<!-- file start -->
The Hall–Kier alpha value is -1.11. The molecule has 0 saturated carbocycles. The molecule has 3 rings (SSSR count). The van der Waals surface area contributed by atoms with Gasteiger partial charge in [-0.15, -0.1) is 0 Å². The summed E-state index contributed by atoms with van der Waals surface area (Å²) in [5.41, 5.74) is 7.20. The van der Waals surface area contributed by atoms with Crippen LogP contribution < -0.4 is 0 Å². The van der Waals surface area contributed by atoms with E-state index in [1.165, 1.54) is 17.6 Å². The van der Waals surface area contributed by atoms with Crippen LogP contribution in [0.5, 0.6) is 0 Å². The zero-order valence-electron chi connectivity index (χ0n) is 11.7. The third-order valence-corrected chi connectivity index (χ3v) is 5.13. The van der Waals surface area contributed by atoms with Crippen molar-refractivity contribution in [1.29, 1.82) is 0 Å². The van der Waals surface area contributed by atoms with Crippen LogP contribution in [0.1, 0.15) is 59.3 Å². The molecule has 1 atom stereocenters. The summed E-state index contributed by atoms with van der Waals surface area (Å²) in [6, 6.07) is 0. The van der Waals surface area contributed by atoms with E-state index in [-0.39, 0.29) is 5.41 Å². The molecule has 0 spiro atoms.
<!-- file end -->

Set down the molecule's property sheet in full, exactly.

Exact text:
The Hall–Kier alpha value is -1.11. The molecule has 0 saturated carbocycles. The molecule has 3 rings (SSSR count). The van der Waals surface area contributed by atoms with Gasteiger partial charge in [-0.15, -0.1) is 0 Å². The summed E-state index contributed by atoms with van der Waals surface area (Å²) in [5.41, 5.74) is 7.20. The van der Waals surface area contributed by atoms with Crippen LogP contribution < -0.4 is 0 Å². The van der Waals surface area contributed by atoms with E-state index in [1.165, 1.54) is 17.6 Å². The van der Waals surface area contributed by atoms with Crippen LogP contribution in [0.5, 0.6) is 0 Å². The zero-order valence-electron chi connectivity index (χ0n) is 11.7. The third-order valence-corrected chi connectivity index (χ3v) is 5.13. The van der Waals surface area contributed by atoms with Crippen molar-refractivity contribution in [1.29, 1.82) is 0 Å². The van der Waals surface area contributed by atoms with Crippen LogP contribution in [0.1, 0.15) is 59.3 Å². The molecule has 1 atom stereocenters. The summed E-state index contributed by atoms with van der Waals surface area (Å²) in [6, 6.07) is 0. The van der Waals surface area contributed by atoms with E-state index in [-0.39, 0.29) is 5.41 Å². The molecule has 0 spiro atoms.